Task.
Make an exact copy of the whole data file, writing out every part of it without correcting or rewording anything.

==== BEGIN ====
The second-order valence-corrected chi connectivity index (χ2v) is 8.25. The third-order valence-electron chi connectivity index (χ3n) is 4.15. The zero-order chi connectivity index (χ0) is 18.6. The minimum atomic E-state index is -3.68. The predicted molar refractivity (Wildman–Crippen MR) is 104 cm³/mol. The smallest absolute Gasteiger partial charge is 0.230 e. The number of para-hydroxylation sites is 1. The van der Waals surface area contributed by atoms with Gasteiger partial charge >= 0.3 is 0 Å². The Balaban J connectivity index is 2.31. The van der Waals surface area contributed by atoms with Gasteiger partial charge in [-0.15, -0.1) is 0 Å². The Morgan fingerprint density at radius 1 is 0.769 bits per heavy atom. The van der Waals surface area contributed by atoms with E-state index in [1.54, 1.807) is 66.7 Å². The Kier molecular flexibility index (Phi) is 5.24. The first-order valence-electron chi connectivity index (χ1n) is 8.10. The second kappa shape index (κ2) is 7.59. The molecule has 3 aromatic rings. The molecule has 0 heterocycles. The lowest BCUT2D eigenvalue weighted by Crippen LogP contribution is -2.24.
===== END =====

The second-order valence-corrected chi connectivity index (χ2v) is 8.25. The third-order valence-electron chi connectivity index (χ3n) is 4.15. The zero-order chi connectivity index (χ0) is 18.6. The minimum atomic E-state index is -3.68. The predicted molar refractivity (Wildman–Crippen MR) is 104 cm³/mol. The smallest absolute Gasteiger partial charge is 0.230 e. The number of para-hydroxylation sites is 1. The van der Waals surface area contributed by atoms with Gasteiger partial charge >= 0.3 is 0 Å². The Balaban J connectivity index is 2.31. The van der Waals surface area contributed by atoms with Gasteiger partial charge in [-0.15, -0.1) is 0 Å². The Morgan fingerprint density at radius 1 is 0.769 bits per heavy atom. The van der Waals surface area contributed by atoms with E-state index in [1.54, 1.807) is 66.7 Å². The Kier molecular flexibility index (Phi) is 5.24. The first-order valence-electron chi connectivity index (χ1n) is 8.10. The second kappa shape index (κ2) is 7.59. The molecule has 3 aromatic rings. The molecule has 0 heterocycles. The lowest BCUT2D eigenvalue weighted by Crippen LogP contribution is -2.24.